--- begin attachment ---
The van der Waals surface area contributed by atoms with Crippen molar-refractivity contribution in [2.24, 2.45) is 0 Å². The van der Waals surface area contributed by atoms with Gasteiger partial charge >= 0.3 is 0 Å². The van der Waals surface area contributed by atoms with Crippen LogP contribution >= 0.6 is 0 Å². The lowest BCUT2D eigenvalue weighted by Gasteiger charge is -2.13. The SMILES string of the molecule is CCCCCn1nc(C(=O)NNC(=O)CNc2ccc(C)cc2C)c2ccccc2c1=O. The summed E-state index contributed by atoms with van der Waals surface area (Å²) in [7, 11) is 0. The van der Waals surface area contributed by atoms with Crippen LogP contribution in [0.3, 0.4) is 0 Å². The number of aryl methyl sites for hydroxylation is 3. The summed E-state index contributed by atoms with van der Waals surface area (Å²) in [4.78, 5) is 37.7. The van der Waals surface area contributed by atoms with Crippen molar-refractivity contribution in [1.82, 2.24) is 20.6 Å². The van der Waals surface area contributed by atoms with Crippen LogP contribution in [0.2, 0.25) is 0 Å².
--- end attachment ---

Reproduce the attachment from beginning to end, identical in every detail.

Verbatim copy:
The van der Waals surface area contributed by atoms with Crippen molar-refractivity contribution in [2.24, 2.45) is 0 Å². The van der Waals surface area contributed by atoms with Gasteiger partial charge >= 0.3 is 0 Å². The van der Waals surface area contributed by atoms with Crippen LogP contribution >= 0.6 is 0 Å². The lowest BCUT2D eigenvalue weighted by Gasteiger charge is -2.13. The SMILES string of the molecule is CCCCCn1nc(C(=O)NNC(=O)CNc2ccc(C)cc2C)c2ccccc2c1=O. The summed E-state index contributed by atoms with van der Waals surface area (Å²) in [7, 11) is 0. The van der Waals surface area contributed by atoms with Crippen LogP contribution in [0.3, 0.4) is 0 Å². The number of aryl methyl sites for hydroxylation is 3. The summed E-state index contributed by atoms with van der Waals surface area (Å²) in [4.78, 5) is 37.7. The van der Waals surface area contributed by atoms with Crippen molar-refractivity contribution in [1.82, 2.24) is 20.6 Å². The van der Waals surface area contributed by atoms with Crippen LogP contribution in [0.2, 0.25) is 0 Å².